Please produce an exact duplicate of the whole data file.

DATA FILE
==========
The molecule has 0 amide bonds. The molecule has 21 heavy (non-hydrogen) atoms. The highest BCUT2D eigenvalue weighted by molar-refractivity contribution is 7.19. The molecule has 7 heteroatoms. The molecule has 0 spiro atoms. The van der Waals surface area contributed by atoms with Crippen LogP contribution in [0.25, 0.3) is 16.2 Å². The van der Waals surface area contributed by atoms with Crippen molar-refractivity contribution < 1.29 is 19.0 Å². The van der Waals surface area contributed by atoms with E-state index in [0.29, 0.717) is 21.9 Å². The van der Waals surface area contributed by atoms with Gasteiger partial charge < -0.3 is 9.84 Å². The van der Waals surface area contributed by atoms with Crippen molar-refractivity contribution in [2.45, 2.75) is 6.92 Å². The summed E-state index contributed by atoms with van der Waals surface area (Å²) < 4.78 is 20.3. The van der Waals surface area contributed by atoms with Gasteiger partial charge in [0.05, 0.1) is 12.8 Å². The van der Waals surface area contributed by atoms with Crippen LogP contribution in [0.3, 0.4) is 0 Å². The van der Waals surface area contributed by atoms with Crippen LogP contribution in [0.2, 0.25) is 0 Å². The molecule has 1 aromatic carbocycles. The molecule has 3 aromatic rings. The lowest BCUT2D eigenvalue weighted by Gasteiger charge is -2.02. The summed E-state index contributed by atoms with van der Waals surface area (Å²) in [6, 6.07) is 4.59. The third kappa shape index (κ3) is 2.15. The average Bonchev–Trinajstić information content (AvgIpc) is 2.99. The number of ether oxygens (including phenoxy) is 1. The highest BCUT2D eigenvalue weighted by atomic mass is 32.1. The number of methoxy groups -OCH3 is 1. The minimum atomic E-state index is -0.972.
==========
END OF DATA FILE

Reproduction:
The molecule has 0 amide bonds. The molecule has 21 heavy (non-hydrogen) atoms. The highest BCUT2D eigenvalue weighted by molar-refractivity contribution is 7.19. The molecule has 7 heteroatoms. The molecule has 0 spiro atoms. The van der Waals surface area contributed by atoms with Crippen LogP contribution in [0.25, 0.3) is 16.2 Å². The van der Waals surface area contributed by atoms with Crippen molar-refractivity contribution < 1.29 is 19.0 Å². The van der Waals surface area contributed by atoms with E-state index in [0.29, 0.717) is 21.9 Å². The van der Waals surface area contributed by atoms with Gasteiger partial charge < -0.3 is 9.84 Å². The van der Waals surface area contributed by atoms with Crippen molar-refractivity contribution in [2.45, 2.75) is 6.92 Å². The summed E-state index contributed by atoms with van der Waals surface area (Å²) < 4.78 is 20.3. The van der Waals surface area contributed by atoms with Gasteiger partial charge in [0.05, 0.1) is 12.8 Å². The van der Waals surface area contributed by atoms with Crippen LogP contribution in [0.3, 0.4) is 0 Å². The van der Waals surface area contributed by atoms with Crippen LogP contribution in [0.2, 0.25) is 0 Å². The molecule has 1 aromatic carbocycles. The molecule has 3 aromatic rings. The lowest BCUT2D eigenvalue weighted by Gasteiger charge is -2.02. The summed E-state index contributed by atoms with van der Waals surface area (Å²) in [6, 6.07) is 4.59. The third kappa shape index (κ3) is 2.15. The average Bonchev–Trinajstić information content (AvgIpc) is 2.99. The number of ether oxygens (including phenoxy) is 1. The highest BCUT2D eigenvalue weighted by atomic mass is 32.1. The number of methoxy groups -OCH3 is 1. The minimum atomic E-state index is -0.972.